I recently finished the book, The Dance of Anger, by Harriet Lerner Ph.D. and at the same time it is celebrating hitting 3 million copies sold – Lerner discusses the book that took her five years to get published in a recent interview.
Overall, I found the book slow to read but full of necessary learning points about anger. She does not focus on the psychology of the emotion and instead each chapter focuses on a clinical example to illustrate the message anger tells us. Her lens is one of a woman and focuses primarily on the family (of origin and choice) and in the later section addresses anger in triangulation.
“Anger is a signal, and one worth listening to.” ~Harriet Lerner, Ph.D.
Her opening line is her most quoted and one in which she illustrates how society, especially women, has subtly taught us to ignore this signal. Often, with women, anger is met with rejection and disapproval from others. Her stance is:
“Anger is neither legitimate nor illegitimate, meaningful nor pointless. Anger simply is.” ~Lerner
To say anger is good or bad is not the point. The point, like all other emotions, is that it exists and it has a purpose. Therefore, it deserves our respect and attention. The book’s main purpose is to understand and gain more clarity about its source.
“It is amazing how frequently we march off to battle without knowing what the war is all about.” ~Lerner
Gaining a clarity of ‘what the battle is’ is often the most challenging aspect of anger. Anger is a powerful signal that is often unclear and requires further investigation. We can spend enormous amounts of time and energy in endless cycles that won’t help us move forward.
“If feeling angry signals a problem, venting anger does not solve it.” ~Lerner
This was a hard pill to swallow. I have often vented anger to my husband and here on this blog. If venting allows one to reveal the source of the anger and gain clarity about why we are feeling it then, yes, venting can help. Venting to vent will help maintain the status quo and perpetuate an endless cycle that will not bring about more clarification about the self.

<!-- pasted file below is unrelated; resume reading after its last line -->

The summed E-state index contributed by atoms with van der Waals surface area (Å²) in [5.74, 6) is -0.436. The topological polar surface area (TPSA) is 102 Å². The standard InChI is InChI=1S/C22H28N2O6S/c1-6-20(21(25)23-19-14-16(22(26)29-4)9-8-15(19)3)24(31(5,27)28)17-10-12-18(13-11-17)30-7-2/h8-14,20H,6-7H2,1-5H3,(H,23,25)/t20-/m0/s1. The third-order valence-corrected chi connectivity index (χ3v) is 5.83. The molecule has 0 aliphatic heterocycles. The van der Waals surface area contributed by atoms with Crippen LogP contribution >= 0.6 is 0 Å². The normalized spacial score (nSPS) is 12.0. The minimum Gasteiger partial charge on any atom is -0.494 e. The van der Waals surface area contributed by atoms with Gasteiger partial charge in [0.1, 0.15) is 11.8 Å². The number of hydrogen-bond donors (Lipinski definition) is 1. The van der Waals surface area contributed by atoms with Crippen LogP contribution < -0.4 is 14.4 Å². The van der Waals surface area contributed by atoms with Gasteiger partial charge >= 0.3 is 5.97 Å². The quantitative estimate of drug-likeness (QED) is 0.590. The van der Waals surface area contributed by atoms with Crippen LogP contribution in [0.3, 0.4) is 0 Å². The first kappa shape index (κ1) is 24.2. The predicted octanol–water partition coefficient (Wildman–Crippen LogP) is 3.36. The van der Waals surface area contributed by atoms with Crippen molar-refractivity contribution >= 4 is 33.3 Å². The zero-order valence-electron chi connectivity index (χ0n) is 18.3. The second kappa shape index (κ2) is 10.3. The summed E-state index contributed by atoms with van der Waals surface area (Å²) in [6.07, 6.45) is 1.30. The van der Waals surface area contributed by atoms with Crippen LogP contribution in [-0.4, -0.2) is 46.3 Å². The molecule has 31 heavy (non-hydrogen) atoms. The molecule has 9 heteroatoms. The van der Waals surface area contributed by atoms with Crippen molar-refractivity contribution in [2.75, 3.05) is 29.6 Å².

“Anger and guilt are just about incompatible.” ~Lerner
In some dysfunctional families, guilt is the main currency and it is no wonder anger takes a back burner. Lerner adds that guilt has to do with not giving or doing enough while anger is about not getting enough. Guilt and self-doubt are blockers to being aware of our anger.
“Anger is a tool for change when it challenges us to become more of an expert on the self and less of an expert on others.” ~Lerner
This one sentence addresses a lot of what I took away from this book. First, anger is the emotion that can lead us to make a change. It can, when managed appropriately, be a powerful agent for personal growth.
The second message goes back to identifying the ‘battle’ we are actually fighting. Anger often leads us to focus on the other person. “She attacked me, she wasn’t empathetic, he wasn’t listening.” But the source of the anger and the ‘battle’ we are fighting is about the ‘self’. It is about taking responsibility for ourselves and often assuming less of the other person’s.
In any type of relationship anger becomes a struggle for the ‘self’ (the “I”) versus the ‘we’. Anger is about my needs, feelings, thoughts, opinions, etc. not being addressed. Disrupting the status quo of pushing my needs down while another’s is met brings about the conflict of honouring myself while having a relationship with another (the Narcissistic Dilemma).
Obtaining clarification of why we are angry (its source) has to do with the ‘self’ and our protection of our sense of self. It is about understanding what our needs are in a relationship – not always evident right away. Anger can be useful even if it only helps us take a step back to find that clarification about the self.
He doesn’t listen ⇒ I need to be seen and heard
She attacked me ⇒ I need to be respected and valued
She’s not empathising ⇒ I need understanding and comfort
So, when I wrote the ‘fake’ letter to my friend in anger (see post), it was all about her and her behaviours. Instead of saying ‘she wasn’t empathetic’, I realised that ‘I needed my story considered, I needed my feelings and situation to be heard.’ This is what I needed from our friendship. It may very well be an expectation that she doesn’t agree with and that tells me what my bottom line is.
After finishing The Dance of Anger, I read another book by Lerner entitled The Dance of Connection. I found this book to be a nice complement and one where there were some practical ways in which to deal with someone when angry, hurt, etc. (more focused on romantic relationships but still applicable to other types).
The quote that best summarises Lerner’s The Dance of Anger:
“Many of our problems with anger occur when we choose between having a relationship and having a self. This book is about having both.” ~Lerner
Further Reading & References
Lerner, Harriet Ph.D., The Dance of Anger; Harper Collins Publishers; 2005.
Lerner, Harriet Ph.D., The Dance of Connection; Harper Collins Publishers; 2002.
For a bit of humour Karla McLaren shared this video.